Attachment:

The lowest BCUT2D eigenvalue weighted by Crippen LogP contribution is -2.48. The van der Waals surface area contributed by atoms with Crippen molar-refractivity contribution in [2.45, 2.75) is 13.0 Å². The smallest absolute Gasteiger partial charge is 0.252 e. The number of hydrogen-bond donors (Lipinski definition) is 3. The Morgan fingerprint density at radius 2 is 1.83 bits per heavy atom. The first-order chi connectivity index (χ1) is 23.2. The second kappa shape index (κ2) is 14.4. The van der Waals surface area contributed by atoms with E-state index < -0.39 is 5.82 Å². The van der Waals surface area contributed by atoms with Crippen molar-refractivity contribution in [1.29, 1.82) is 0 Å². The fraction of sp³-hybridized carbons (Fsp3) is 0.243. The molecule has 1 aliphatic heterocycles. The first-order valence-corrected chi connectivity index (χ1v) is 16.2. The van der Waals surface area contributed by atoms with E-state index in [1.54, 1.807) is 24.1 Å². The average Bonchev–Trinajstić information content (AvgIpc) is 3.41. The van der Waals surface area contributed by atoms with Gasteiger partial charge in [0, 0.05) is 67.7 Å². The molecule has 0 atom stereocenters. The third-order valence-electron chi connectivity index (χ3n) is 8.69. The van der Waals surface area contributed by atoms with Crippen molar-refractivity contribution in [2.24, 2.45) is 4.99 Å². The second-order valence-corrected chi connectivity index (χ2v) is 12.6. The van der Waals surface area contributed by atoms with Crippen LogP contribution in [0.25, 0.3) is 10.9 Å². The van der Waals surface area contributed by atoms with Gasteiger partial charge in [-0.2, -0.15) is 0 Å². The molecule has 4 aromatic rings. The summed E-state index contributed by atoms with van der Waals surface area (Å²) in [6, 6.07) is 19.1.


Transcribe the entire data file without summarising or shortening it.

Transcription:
The lowest BCUT2D eigenvalue weighted by Crippen LogP contribution is -2.48. The van der Waals surface area contributed by atoms with Crippen molar-refractivity contribution in [2.45, 2.75) is 13.0 Å². The smallest absolute Gasteiger partial charge is 0.252 e. The number of hydrogen-bond donors (Lipinski definition) is 3. The Morgan fingerprint density at radius 2 is 1.83 bits per heavy atom. The first-order chi connectivity index (χ1) is 23.2. The second kappa shape index (κ2) is 14.4. The van der Waals surface area contributed by atoms with E-state index < -0.39 is 5.82 Å². The van der Waals surface area contributed by atoms with Crippen molar-refractivity contribution in [1.29, 1.82) is 0 Å². The fraction of sp³-hybridized carbons (Fsp3) is 0.243. The molecule has 1 aliphatic heterocycles. The first-order valence-corrected chi connectivity index (χ1v) is 16.2. The van der Waals surface area contributed by atoms with E-state index in [1.54, 1.807) is 24.1 Å². The average Bonchev–Trinajstić information content (AvgIpc) is 3.41. The van der Waals surface area contributed by atoms with Gasteiger partial charge in [0, 0.05) is 67.7 Å². The molecule has 0 atom stereocenters. The third-order valence-electron chi connectivity index (χ3n) is 8.69. The van der Waals surface area contributed by atoms with Crippen molar-refractivity contribution in [2.24, 2.45) is 4.99 Å². The second-order valence-corrected chi connectivity index (χ2v) is 12.6. The van der Waals surface area contributed by atoms with Crippen LogP contribution in [0.25, 0.3) is 10.9 Å². The van der Waals surface area contributed by atoms with Gasteiger partial charge in [-0.2, -0.15) is 0 Å². The molecule has 4 aromatic rings. The summed E-state index contributed by atoms with van der Waals surface area (Å²) in [6, 6.07) is 19.1.